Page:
Senator Hopkins.  In other words, he has more to lose now if he should disobey the church than if he were a lay member?
Mr. Critchlow.  Yes, sir.
Senator Hopkins.  That is, he has his ecclesiastical position to lose, in addition to the good will of the church, a position he could not lose if he were simply a member, because he would not hold it.
Mr. Critchlow.  True; but if I might be permitted to add just one observation there, from the history of the church and its practical operations we know that the president of the church and the quorum of apostles are always one, absolutely one, in unison and in harmony upon any particular question, or if one gets out of harmony, as Moses Thatcher did, he gets out of the quorum of apostles.
Commentary:  That is, in a nutshell, how Mr. Critchlow views the power the presidency of the church and the quorum of 12 apostles hold over the members of the church.  He considers that Reed Smoot is now, more than ever, under the control of the quorum, and as such must be responsible for their counsel and direction.

Mr. Van Cott.  If any Mormon should be a United States Senator, he could be charged with being subject to the will and dictates of the church absolutely just the same as Mr. Smoot is in this case?
Mr. Critchlow.  No, sir.  If he is a member of the quorum the will and the practices and the control of the church are his will, his control.  His views are absolutely molded into harmony with those of the head of the church, whereas if he does not belong to that quorum, then it cannot so be said.  That is what I am trying to enforce.
Commentary:  So there's the summation of his feelings on the matter.

Senator Overman has a book called, Orson Pratt's Works, and from page 41, he reads (he states that the book was just handed to him this morning) and asks, "I want to know if that is their teaching today":
"The kingdom of God is an order of government established by divine authority.  It is the only legal government that can exist in any part of the universe.  All other governments are illegal and unauthorized.  God, having made all beings and worlds, has the supreme right to govern them by His own laws, and by officers of His own appointment.  Any people attempting to govern themselves by laws of their own making, and by officers of their own appointment, are in direct rebellion against the kingdom of God."
In response to this reading, here is what Mr. Critchlow says:
Mr. Critchlow.  It undoubted is, if the Senator please.  It is a theocracy, a hierarchy, a government of priests, and the highest priest must necessarily govern, and that may be illustrated and enforced by almost every issue of the Deseret News, in which the sermons of their presidents, and seventies, and so on, are published every week and have been for ten years past.  That is true of current volumes and the volumes of former years.

The committee recesses from 12:50 PM to 2:00 PM.

Mr. Van Cott.  I believe you have already stated that you thought that Wilford Woodruff was an honest, conscientious man?
Mr. Critchlow.  He was so regarded by the non-Mormon community as being such a man.
Mr. Van Cott.  Do you regard [John Henry Smith] as a truthful man?
Mr. Critchlow.  In anything where his church is not involved I would.
Mr. Van Cott.  Where his church is not involved?
Mr. Critchlow.  I regard him as beinglike any of the rest of them.
Mr. Van Cott.  Well, how is that?
Mr. Critchlow.  Making statements that are not true as to matters of fact as respects their practices.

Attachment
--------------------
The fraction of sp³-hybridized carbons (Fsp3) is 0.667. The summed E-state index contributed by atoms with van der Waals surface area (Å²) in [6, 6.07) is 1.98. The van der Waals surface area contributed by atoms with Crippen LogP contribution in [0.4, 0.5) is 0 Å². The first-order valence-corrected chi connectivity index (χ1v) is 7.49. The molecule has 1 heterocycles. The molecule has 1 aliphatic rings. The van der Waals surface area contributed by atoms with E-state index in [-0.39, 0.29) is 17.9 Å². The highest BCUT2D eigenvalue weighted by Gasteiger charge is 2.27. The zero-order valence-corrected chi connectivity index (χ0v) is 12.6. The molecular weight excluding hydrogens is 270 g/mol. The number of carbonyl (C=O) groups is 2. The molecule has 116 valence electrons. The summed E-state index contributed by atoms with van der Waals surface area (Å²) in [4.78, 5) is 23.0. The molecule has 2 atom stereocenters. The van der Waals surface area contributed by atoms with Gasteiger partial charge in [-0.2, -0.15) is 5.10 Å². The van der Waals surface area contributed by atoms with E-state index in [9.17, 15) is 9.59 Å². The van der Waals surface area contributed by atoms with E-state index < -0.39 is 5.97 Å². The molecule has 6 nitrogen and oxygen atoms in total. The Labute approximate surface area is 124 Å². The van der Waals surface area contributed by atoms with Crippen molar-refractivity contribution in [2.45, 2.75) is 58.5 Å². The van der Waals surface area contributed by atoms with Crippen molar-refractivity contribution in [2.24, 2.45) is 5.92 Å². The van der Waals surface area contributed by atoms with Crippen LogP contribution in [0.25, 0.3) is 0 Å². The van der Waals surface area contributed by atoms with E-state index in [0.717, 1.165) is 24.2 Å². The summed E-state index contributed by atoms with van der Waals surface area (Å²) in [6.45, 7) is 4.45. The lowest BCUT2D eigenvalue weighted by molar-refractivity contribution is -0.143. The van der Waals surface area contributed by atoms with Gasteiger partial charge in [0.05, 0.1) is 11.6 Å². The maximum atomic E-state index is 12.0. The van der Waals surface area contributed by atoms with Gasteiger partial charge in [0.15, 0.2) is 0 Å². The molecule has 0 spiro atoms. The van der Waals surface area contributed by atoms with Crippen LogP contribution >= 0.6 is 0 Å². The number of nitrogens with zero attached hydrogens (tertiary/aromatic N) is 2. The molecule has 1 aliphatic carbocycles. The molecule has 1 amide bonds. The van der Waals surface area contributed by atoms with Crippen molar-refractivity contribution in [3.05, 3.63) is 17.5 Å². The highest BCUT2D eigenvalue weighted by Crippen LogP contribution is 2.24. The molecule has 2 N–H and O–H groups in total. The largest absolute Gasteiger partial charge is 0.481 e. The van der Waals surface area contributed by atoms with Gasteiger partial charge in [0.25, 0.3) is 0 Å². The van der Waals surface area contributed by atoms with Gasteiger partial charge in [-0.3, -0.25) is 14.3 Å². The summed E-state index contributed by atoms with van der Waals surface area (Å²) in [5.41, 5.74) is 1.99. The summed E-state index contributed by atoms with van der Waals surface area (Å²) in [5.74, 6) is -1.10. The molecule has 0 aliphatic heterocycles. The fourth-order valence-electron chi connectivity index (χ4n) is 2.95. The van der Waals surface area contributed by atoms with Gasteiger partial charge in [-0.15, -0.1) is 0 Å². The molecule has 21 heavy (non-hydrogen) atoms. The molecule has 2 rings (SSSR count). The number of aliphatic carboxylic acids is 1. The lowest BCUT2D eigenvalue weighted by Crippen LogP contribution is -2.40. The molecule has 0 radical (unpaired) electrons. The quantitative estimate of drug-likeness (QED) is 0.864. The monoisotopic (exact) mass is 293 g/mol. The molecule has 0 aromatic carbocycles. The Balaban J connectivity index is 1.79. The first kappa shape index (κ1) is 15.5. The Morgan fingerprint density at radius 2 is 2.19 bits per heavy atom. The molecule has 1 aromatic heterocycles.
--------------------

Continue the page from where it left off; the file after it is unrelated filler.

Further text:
Commentary:  So Mormons are truthful, as long as they don't speak about their church practices, because it is possible they will then lie.

While Mr. Van Cott is having Mr. Critchlow investigate a record, Mr. Tayler speaks up:
"Mr. Chairman, while the witness is looking at that, I want to say just a word, in justice to myself, but not in reference to this question or this line.  Many things have been asked that I thought were not relevant or in any way competent.  I have not objected, because I shall not object to any question that is asked this witness.  If the committee should feel that the examination is going along lines that are not profitable, I want the committee to interpose, because we do not want to be accused of attempting to narrow the inquiry."
Commentary:  Mr. Tayler has been particularly pleased with the questions given by Mr. Van Cott either.  I guess I can say I'm not surprised at all.

In 1895, B.H. Roberts ran a campaign against the wishes of the church, much like the campaign that Moses Thatcher ran.  In a like manner, B.H. Roberts refused to sign the political manifesto just as Moses Thatcher refused to sign it.  The church opposed Mr. Robert's candidacy, and he was eventually defeated.  During this time Mr. Roberts was out of harmony with his brethren in the quorums; however, he did repent of this problem.  Mr. Critchlow is asked how he knows that Roberts "repented."
Mr. Critchlow.  In the sermons of the apostles and leaders of the church explaining this manifesto matter, that he was for some six weeks prayed with and labored with by the apostles, and finally he stated that he had a vision in which a number of his dead and gone ancestors came to him and he saw them in a state of -
Mr. Van Cott.  Coma?
Mr. Critchlow.  No; he saw them lost and in perdition because of the fact that he could not go into the temple and be baptized to save their souls; and for the sake of his dead ancestors, and in order that he might enjoy the privileges of the church and be baptized for them, he put himself in harmony with the apostles of the church.

Mr. Critchlow is asked to name the members of the "supervising committee of elders" to help with legislation in the first legislative session of 1896.  He names six men:  Charles W. Penrose, W.W. Riter, James Sharp, William H. King, F.S. Richards [attorney at the committee hearing], and Joseph M. Tanner.
Mr. Van Cott.  How do you know the church appointed those men to supervise legislation?
Mr. Critchlow.  By the admissions made by George Q. Cannon and by Heber J. Grant and by certain of the members of the committee in public interviews, which were had with them directly after the charge was made, which was in April, 1896.
Mr. Van Cott.  And in what papers were those interviews reported?
Mr. Critchlow.  They were reported in the Sale Lake Herald, at that time edited by Brigham H. Roberts; in the Salt Lake Tribune, and I think the interviews with George Q. Cannon and Heber J. Grant were also in the Deseret News, but of that latter I cannot speak with definiteness.

This is the end of the cross-examination.